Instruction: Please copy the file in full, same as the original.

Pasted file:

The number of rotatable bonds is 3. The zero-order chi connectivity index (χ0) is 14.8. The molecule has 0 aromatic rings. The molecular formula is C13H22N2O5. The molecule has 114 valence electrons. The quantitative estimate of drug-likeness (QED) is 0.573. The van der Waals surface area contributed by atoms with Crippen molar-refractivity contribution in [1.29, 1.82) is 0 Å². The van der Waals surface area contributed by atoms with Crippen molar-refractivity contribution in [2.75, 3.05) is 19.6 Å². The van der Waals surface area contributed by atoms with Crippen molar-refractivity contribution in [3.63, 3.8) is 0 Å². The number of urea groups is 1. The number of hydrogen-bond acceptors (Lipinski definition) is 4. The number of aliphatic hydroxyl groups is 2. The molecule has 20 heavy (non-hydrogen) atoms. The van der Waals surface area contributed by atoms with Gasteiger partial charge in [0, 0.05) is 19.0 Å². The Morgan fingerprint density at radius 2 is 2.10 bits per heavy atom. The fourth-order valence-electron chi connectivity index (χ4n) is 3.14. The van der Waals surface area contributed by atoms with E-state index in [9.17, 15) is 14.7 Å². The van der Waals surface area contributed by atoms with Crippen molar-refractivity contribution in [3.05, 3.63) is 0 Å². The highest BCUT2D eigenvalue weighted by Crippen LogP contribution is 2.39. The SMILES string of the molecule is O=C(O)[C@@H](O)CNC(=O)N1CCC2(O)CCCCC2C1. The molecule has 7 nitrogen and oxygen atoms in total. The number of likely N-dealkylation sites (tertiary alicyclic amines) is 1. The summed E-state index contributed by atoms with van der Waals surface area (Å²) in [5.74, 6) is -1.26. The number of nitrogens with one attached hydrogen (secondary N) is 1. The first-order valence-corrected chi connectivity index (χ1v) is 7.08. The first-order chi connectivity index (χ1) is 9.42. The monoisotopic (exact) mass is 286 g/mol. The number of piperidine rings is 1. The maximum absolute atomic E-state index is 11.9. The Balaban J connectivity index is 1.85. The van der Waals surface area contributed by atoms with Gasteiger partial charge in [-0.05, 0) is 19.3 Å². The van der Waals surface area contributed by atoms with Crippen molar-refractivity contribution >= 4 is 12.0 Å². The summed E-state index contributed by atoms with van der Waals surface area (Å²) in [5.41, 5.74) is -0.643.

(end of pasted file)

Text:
The number of rotatable bonds is 3. The zero-order chi connectivity index (χ0) is 14.8. The molecule has 0 aromatic rings. The molecular formula is C13H22N2O5. The molecule has 114 valence electrons. The quantitative estimate of drug-likeness (QED) is 0.573. The van der Waals surface area contributed by atoms with Crippen molar-refractivity contribution in [1.29, 1.82) is 0 Å². The van der Waals surface area contributed by atoms with Crippen molar-refractivity contribution in [2.75, 3.05) is 19.6 Å². The van der Waals surface area contributed by atoms with Crippen molar-refractivity contribution in [3.63, 3.8) is 0 Å². The number of urea groups is 1. The number of hydrogen-bond acceptors (Lipinski definition) is 4. The number of aliphatic hydroxyl groups is 2. The molecule has 20 heavy (non-hydrogen) atoms. The van der Waals surface area contributed by atoms with Gasteiger partial charge in [0, 0.05) is 19.0 Å². The Morgan fingerprint density at radius 2 is 2.10 bits per heavy atom. The fourth-order valence-electron chi connectivity index (χ4n) is 3.14. The van der Waals surface area contributed by atoms with E-state index in [9.17, 15) is 14.7 Å². The van der Waals surface area contributed by atoms with Crippen molar-refractivity contribution in [3.05, 3.63) is 0 Å². The highest BCUT2D eigenvalue weighted by Crippen LogP contribution is 2.39. The SMILES string of the molecule is O=C(O)[C@@H](O)CNC(=O)N1CCC2(O)CCCCC2C1. The molecule has 7 nitrogen and oxygen atoms in total. The number of likely N-dealkylation sites (tertiary alicyclic amines) is 1. The summed E-state index contributed by atoms with van der Waals surface area (Å²) in [5.74, 6) is -1.26. The number of nitrogens with one attached hydrogen (secondary N) is 1. The first-order valence-corrected chi connectivity index (χ1v) is 7.08. The first-order chi connectivity index (χ1) is 9.42. The monoisotopic (exact) mass is 286 g/mol. The number of piperidine rings is 1. The maximum absolute atomic E-state index is 11.9. The Balaban J connectivity index is 1.85. The van der Waals surface area contributed by atoms with Gasteiger partial charge in [-0.05, 0) is 19.3 Å². The van der Waals surface area contributed by atoms with Crippen molar-refractivity contribution >= 4 is 12.0 Å². The summed E-state index contributed by atoms with van der Waals surface area (Å²) in [5.41, 5.74) is -0.643.